Concerns over user privacy quickly followed the craze for FaceApp. The Cnil responds.

The French Supervisory Authority (the Cnil) has just published a set of guidelines and tutorials this Friday, 19 July, signalling potential privacy issues when using apps such as FaceApp.

First, the Cnil reminds users that mobile apps should be downloaded only from official stores (e.g.: App Store or Google Play) and accordingly refers to its Facebook post earlier this year listing 29 fraudulent photo editing apps.

The Supervisory Authority then draws attention to several key rights afforded to users under GDPR: the right to know whether their data is stored in or outside the EU, whether their data is shared with third parties or used for secondary purposes, and how to exercise the right to object, erase or access.

The Cnil alludes to these points as they are missing, either entirely or partially, from FaceApp's Terms of Use, making the app noncompliant with articles 12 and 13 of the GDPR. In so doing, the regulator also offers a brief legal response to the wave of anxiety regarding the storage of FaceApp’s users’ personal data.

Pursuant to article 13.1.f of the GDPR, FaceApp should inform its users if their data is stored in Russia, where the app is run. Only applications retaining data in the Europe Economic Area are not subject to this requirement. Moreover, when personal data is transferred from the EU to a country that does not ensure an adequate level of protection according to the European Commission, such as is currently the case with Russia or the United States, users have the right to know what appropriate safeguards have been taken.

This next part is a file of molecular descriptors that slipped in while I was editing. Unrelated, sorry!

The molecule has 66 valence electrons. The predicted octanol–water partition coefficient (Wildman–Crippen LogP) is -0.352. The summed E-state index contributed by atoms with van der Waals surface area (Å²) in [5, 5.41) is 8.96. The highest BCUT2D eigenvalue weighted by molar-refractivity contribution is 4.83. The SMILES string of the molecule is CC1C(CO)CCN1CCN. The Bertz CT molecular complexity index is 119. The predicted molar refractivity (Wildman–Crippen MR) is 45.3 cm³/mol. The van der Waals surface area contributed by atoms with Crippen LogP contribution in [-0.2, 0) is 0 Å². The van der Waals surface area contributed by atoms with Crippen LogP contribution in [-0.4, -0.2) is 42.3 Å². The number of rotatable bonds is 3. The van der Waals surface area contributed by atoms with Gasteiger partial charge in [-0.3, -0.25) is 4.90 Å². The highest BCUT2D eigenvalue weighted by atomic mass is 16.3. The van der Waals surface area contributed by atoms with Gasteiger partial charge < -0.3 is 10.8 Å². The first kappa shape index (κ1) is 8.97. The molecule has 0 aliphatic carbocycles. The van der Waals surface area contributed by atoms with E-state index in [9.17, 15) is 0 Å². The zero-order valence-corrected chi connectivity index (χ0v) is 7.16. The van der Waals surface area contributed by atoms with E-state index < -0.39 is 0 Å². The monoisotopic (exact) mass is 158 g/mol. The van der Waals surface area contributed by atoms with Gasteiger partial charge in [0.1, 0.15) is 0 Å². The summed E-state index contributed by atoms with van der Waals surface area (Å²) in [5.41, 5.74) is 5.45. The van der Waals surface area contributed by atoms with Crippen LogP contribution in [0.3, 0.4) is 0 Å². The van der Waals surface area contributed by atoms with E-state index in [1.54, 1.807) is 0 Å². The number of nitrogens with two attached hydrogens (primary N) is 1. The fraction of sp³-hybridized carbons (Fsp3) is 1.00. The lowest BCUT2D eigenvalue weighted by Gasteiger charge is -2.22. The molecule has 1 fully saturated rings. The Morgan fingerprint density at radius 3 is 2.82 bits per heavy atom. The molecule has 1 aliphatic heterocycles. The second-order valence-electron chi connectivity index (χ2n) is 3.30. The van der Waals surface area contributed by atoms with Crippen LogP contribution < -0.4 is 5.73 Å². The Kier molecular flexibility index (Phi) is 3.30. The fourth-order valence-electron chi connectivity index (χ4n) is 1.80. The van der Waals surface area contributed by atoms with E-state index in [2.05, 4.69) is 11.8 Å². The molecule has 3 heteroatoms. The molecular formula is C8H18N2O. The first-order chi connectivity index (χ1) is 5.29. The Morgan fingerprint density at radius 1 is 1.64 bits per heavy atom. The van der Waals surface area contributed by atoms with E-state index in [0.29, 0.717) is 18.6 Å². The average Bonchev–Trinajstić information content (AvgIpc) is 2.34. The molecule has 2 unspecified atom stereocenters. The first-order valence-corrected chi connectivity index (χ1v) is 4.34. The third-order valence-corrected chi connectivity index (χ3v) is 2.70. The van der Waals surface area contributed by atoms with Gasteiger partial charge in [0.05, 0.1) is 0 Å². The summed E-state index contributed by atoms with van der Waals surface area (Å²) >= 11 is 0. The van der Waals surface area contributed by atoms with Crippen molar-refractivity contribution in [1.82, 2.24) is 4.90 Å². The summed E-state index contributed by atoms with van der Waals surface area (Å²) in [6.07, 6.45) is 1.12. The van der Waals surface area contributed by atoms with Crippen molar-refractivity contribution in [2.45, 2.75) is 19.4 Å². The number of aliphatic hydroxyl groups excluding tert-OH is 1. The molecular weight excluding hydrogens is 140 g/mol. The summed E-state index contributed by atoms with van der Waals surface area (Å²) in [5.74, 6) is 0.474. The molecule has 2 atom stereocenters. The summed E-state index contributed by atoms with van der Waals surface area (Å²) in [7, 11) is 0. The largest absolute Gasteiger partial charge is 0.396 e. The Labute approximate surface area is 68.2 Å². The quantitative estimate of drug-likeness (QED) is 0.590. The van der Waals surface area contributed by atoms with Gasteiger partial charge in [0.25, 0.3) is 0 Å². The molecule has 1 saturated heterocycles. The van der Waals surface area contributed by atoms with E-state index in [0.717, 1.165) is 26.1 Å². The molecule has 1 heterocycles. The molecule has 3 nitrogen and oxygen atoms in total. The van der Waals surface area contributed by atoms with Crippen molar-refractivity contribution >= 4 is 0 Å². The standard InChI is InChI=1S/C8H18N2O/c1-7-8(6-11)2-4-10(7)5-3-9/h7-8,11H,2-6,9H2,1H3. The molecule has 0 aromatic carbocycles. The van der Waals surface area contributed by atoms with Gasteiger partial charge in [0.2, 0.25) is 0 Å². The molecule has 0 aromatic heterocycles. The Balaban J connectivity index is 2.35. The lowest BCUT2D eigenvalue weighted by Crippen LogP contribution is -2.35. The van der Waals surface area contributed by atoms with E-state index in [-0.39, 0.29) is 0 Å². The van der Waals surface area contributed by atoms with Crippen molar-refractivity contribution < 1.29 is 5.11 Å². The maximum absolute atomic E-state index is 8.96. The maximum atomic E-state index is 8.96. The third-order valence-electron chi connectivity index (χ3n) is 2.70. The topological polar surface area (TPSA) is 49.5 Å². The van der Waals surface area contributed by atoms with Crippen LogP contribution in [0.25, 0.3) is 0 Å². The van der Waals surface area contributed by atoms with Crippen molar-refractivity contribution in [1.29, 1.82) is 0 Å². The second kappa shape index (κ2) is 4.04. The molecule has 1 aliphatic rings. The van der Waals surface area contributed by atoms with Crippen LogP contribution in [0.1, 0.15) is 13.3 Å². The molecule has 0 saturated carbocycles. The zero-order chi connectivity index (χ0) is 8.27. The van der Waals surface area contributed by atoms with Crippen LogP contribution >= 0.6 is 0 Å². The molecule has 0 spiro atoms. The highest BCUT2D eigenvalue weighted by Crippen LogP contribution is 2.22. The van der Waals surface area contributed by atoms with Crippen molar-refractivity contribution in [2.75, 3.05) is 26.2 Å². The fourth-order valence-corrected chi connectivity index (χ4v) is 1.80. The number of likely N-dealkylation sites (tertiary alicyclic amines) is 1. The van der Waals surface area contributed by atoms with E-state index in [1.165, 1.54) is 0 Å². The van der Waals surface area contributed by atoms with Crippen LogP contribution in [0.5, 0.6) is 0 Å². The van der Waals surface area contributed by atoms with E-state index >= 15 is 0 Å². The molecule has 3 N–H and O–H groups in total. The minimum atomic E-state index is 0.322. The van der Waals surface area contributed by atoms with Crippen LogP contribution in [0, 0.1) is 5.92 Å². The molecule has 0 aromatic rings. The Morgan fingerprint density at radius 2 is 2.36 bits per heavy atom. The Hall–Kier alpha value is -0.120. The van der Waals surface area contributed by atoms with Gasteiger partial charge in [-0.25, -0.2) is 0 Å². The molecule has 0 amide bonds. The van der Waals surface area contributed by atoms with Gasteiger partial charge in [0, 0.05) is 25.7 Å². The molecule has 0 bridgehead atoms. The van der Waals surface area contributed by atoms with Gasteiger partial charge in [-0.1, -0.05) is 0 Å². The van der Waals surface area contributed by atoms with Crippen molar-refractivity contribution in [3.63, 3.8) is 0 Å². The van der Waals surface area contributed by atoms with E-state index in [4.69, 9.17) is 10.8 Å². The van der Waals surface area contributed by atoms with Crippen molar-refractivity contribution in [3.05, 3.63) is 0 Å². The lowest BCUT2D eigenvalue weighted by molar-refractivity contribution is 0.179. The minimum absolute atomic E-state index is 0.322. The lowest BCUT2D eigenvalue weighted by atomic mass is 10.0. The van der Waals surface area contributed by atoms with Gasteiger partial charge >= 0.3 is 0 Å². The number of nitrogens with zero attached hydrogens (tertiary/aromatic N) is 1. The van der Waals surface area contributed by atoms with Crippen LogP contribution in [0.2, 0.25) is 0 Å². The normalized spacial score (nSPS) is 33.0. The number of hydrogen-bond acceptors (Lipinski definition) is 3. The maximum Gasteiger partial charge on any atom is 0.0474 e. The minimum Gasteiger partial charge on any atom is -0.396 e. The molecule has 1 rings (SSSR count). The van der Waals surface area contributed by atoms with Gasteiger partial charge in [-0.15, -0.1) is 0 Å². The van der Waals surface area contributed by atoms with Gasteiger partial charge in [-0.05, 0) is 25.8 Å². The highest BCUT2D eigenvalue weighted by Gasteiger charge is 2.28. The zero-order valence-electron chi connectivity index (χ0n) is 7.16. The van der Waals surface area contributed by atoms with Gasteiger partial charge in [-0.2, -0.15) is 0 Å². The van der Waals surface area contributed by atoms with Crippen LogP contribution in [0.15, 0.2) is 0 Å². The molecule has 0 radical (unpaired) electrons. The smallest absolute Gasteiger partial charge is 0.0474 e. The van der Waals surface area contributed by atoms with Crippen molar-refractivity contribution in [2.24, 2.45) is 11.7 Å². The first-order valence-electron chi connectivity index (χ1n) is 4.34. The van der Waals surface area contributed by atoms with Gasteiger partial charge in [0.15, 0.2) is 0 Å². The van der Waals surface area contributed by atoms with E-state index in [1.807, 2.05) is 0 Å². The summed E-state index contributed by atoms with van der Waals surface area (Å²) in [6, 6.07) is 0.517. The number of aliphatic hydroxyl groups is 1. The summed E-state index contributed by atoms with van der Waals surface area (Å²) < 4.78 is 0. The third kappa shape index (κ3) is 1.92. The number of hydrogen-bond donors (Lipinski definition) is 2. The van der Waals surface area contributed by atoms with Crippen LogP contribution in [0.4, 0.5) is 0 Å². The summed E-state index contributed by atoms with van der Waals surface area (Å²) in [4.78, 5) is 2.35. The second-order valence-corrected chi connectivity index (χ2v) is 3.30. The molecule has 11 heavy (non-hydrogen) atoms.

Without partaking in the current debates on the confidentiality risks and drawbacks of having data stored in such countries, the Cnil specifies that is crucial to verify in the phone settings (a) whether the app can access only selected photo(s) or all photos stored in the mobile, and (b) to revoke access to cameras and to mobile data after use.

Very often, photo editing apps pop up authorisation clauses that users accept without reading, granting a wide or unlimited access to mobile content in a manner inconsistent with the GDPR principle of data minimisation (article 5.1.c).

In the case of FaceApp, users grant "a perpetual, irrevocable, nonexclusive, royalty-free, worldwide, fully-paid, transferable sub-licensable license to use, reproduce, modify, adapt, publish, translate, create derivative works from, distribute, publicly perform and display your User Content and any name, username or likeness provided in connection with your User Content in all media formats and channels now known or later developed, without compensation to you" (see Terms of Use).

It is therefore in users’ interest to ensure that they exercise caution when granting the app access to their data, especially when it involves photos of relatives who did not consent to the use of their data and a fortiori these Terms of Use.